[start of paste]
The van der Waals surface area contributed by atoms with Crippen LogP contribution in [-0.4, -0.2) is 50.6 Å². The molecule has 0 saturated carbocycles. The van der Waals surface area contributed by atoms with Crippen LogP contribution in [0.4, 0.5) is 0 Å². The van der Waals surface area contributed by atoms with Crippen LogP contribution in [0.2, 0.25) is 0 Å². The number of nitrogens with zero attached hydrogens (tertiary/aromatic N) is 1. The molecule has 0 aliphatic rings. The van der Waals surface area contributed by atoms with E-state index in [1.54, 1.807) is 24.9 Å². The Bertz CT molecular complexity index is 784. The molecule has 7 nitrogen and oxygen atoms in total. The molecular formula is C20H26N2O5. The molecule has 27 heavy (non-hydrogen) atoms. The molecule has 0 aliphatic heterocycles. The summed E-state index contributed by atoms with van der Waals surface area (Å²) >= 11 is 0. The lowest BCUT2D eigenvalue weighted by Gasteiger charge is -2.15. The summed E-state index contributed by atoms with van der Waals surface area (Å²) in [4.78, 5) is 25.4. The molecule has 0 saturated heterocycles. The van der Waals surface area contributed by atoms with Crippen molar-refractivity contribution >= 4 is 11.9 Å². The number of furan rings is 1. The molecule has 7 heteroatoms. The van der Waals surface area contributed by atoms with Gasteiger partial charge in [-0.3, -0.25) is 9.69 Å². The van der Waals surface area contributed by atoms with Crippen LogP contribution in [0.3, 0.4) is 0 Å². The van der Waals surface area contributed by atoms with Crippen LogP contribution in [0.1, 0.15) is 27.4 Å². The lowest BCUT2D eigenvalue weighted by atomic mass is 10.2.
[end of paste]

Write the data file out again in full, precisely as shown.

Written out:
The van der Waals surface area contributed by atoms with Crippen LogP contribution in [-0.4, -0.2) is 50.6 Å². The molecule has 0 saturated carbocycles. The van der Waals surface area contributed by atoms with Crippen LogP contribution in [0.4, 0.5) is 0 Å². The van der Waals surface area contributed by atoms with Crippen LogP contribution in [0.2, 0.25) is 0 Å². The number of nitrogens with zero attached hydrogens (tertiary/aromatic N) is 1. The molecule has 0 aliphatic rings. The van der Waals surface area contributed by atoms with E-state index in [1.54, 1.807) is 24.9 Å². The Bertz CT molecular complexity index is 784. The molecule has 7 nitrogen and oxygen atoms in total. The molecular formula is C20H26N2O5. The molecule has 27 heavy (non-hydrogen) atoms. The molecule has 0 aliphatic heterocycles. The summed E-state index contributed by atoms with van der Waals surface area (Å²) >= 11 is 0. The lowest BCUT2D eigenvalue weighted by Gasteiger charge is -2.15. The summed E-state index contributed by atoms with van der Waals surface area (Å²) in [4.78, 5) is 25.4. The molecule has 0 saturated heterocycles. The van der Waals surface area contributed by atoms with Crippen molar-refractivity contribution >= 4 is 11.9 Å². The number of furan rings is 1. The molecule has 7 heteroatoms. The van der Waals surface area contributed by atoms with Gasteiger partial charge in [-0.3, -0.25) is 9.69 Å². The van der Waals surface area contributed by atoms with Crippen LogP contribution in [0.3, 0.4) is 0 Å². The van der Waals surface area contributed by atoms with Crippen LogP contribution in [0.1, 0.15) is 27.4 Å². The lowest BCUT2D eigenvalue weighted by atomic mass is 10.2.